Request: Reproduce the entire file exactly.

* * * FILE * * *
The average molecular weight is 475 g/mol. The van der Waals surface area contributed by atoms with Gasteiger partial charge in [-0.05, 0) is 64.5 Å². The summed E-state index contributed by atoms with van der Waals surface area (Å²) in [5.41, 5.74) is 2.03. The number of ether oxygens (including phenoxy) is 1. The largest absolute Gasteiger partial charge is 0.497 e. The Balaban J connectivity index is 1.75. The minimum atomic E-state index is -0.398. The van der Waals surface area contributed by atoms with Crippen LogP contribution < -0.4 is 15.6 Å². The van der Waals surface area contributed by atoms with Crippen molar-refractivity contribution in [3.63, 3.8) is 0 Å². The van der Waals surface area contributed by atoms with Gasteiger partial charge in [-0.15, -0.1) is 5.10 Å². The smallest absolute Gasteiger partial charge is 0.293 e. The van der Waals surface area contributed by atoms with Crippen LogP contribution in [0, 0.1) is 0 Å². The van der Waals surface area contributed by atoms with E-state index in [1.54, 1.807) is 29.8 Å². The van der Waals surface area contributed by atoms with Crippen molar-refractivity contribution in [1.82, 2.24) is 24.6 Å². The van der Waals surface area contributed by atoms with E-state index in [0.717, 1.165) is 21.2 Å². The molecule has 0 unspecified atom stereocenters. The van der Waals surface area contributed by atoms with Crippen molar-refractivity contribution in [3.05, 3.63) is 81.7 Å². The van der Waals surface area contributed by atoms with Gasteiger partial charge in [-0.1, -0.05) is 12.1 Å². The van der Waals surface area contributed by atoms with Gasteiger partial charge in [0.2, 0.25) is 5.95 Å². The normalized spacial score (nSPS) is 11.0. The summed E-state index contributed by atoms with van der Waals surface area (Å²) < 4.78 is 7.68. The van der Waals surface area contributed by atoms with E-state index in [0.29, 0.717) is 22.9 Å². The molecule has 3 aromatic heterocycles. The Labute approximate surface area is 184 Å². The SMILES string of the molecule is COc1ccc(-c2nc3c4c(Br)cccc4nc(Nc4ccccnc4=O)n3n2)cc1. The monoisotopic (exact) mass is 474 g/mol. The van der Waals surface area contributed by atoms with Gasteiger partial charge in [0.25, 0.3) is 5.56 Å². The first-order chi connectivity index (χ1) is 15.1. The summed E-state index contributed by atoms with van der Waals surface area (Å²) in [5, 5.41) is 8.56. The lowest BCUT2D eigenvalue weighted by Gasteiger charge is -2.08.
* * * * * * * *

The average molecular weight is 475 g/mol. The van der Waals surface area contributed by atoms with Gasteiger partial charge in [-0.05, 0) is 64.5 Å². The summed E-state index contributed by atoms with van der Waals surface area (Å²) in [5.41, 5.74) is 2.03. The number of ether oxygens (including phenoxy) is 1. The largest absolute Gasteiger partial charge is 0.497 e. The Balaban J connectivity index is 1.75. The minimum atomic E-state index is -0.398. The van der Waals surface area contributed by atoms with Crippen LogP contribution < -0.4 is 15.6 Å². The van der Waals surface area contributed by atoms with Crippen molar-refractivity contribution in [3.63, 3.8) is 0 Å². The van der Waals surface area contributed by atoms with Gasteiger partial charge in [-0.15, -0.1) is 5.10 Å². The smallest absolute Gasteiger partial charge is 0.293 e. The van der Waals surface area contributed by atoms with Crippen LogP contribution in [0, 0.1) is 0 Å². The van der Waals surface area contributed by atoms with E-state index in [1.54, 1.807) is 29.8 Å². The van der Waals surface area contributed by atoms with Crippen molar-refractivity contribution in [1.82, 2.24) is 24.6 Å². The van der Waals surface area contributed by atoms with E-state index in [0.717, 1.165) is 21.2 Å². The molecule has 0 unspecified atom stereocenters. The van der Waals surface area contributed by atoms with Crippen molar-refractivity contribution in [3.05, 3.63) is 81.7 Å². The van der Waals surface area contributed by atoms with Gasteiger partial charge in [-0.1, -0.05) is 12.1 Å². The van der Waals surface area contributed by atoms with Gasteiger partial charge in [0.2, 0.25) is 5.95 Å². The normalized spacial score (nSPS) is 11.0. The summed E-state index contributed by atoms with van der Waals surface area (Å²) < 4.78 is 7.68. The van der Waals surface area contributed by atoms with E-state index in [0.29, 0.717) is 22.9 Å². The molecule has 3 aromatic heterocycles. The Labute approximate surface area is 184 Å². The SMILES string of the molecule is COc1ccc(-c2nc3c4c(Br)cccc4nc(Nc4ccccnc4=O)n3n2)cc1. The monoisotopic (exact) mass is 474 g/mol. The van der Waals surface area contributed by atoms with Gasteiger partial charge in [0.25, 0.3) is 5.56 Å². The first-order chi connectivity index (χ1) is 15.1. The summed E-state index contributed by atoms with van der Waals surface area (Å²) in [5, 5.41) is 8.56. The lowest BCUT2D eigenvalue weighted by Gasteiger charge is -2.08.